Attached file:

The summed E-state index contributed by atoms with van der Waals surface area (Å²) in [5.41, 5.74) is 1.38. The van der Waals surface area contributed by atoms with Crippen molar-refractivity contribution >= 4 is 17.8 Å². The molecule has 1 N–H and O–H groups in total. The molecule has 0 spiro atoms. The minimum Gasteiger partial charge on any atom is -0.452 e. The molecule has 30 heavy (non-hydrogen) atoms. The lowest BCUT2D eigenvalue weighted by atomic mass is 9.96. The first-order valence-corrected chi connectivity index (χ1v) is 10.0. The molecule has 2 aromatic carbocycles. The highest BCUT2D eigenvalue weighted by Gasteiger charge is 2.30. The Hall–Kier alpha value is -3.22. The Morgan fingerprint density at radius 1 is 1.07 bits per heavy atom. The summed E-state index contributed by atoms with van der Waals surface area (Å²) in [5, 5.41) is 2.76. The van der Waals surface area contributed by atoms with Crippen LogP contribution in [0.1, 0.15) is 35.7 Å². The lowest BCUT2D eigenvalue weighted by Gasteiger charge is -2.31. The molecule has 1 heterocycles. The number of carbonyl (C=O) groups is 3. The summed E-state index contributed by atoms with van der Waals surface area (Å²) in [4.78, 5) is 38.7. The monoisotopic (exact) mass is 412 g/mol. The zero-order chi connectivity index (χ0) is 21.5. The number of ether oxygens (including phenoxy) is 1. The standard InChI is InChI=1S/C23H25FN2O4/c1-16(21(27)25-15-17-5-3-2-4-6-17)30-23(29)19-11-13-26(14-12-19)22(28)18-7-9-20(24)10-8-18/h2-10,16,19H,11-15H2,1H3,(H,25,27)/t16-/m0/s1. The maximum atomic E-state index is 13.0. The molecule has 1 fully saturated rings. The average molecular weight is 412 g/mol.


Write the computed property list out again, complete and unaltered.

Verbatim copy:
The summed E-state index contributed by atoms with van der Waals surface area (Å²) in [5.41, 5.74) is 1.38. The van der Waals surface area contributed by atoms with Crippen molar-refractivity contribution >= 4 is 17.8 Å². The molecule has 1 N–H and O–H groups in total. The molecule has 0 spiro atoms. The minimum Gasteiger partial charge on any atom is -0.452 e. The molecule has 30 heavy (non-hydrogen) atoms. The lowest BCUT2D eigenvalue weighted by atomic mass is 9.96. The first-order valence-corrected chi connectivity index (χ1v) is 10.0. The molecule has 2 aromatic carbocycles. The highest BCUT2D eigenvalue weighted by Gasteiger charge is 2.30. The Hall–Kier alpha value is -3.22. The Morgan fingerprint density at radius 1 is 1.07 bits per heavy atom. The summed E-state index contributed by atoms with van der Waals surface area (Å²) in [5, 5.41) is 2.76. The van der Waals surface area contributed by atoms with Crippen LogP contribution in [0.1, 0.15) is 35.7 Å². The lowest BCUT2D eigenvalue weighted by Gasteiger charge is -2.31. The molecule has 1 heterocycles. The number of carbonyl (C=O) groups is 3. The summed E-state index contributed by atoms with van der Waals surface area (Å²) in [4.78, 5) is 38.7. The monoisotopic (exact) mass is 412 g/mol. The zero-order chi connectivity index (χ0) is 21.5. The number of ether oxygens (including phenoxy) is 1. The standard InChI is InChI=1S/C23H25FN2O4/c1-16(21(27)25-15-17-5-3-2-4-6-17)30-23(29)19-11-13-26(14-12-19)22(28)18-7-9-20(24)10-8-18/h2-10,16,19H,11-15H2,1H3,(H,25,27)/t16-/m0/s1. The maximum atomic E-state index is 13.0. The molecule has 1 fully saturated rings. The average molecular weight is 412 g/mol.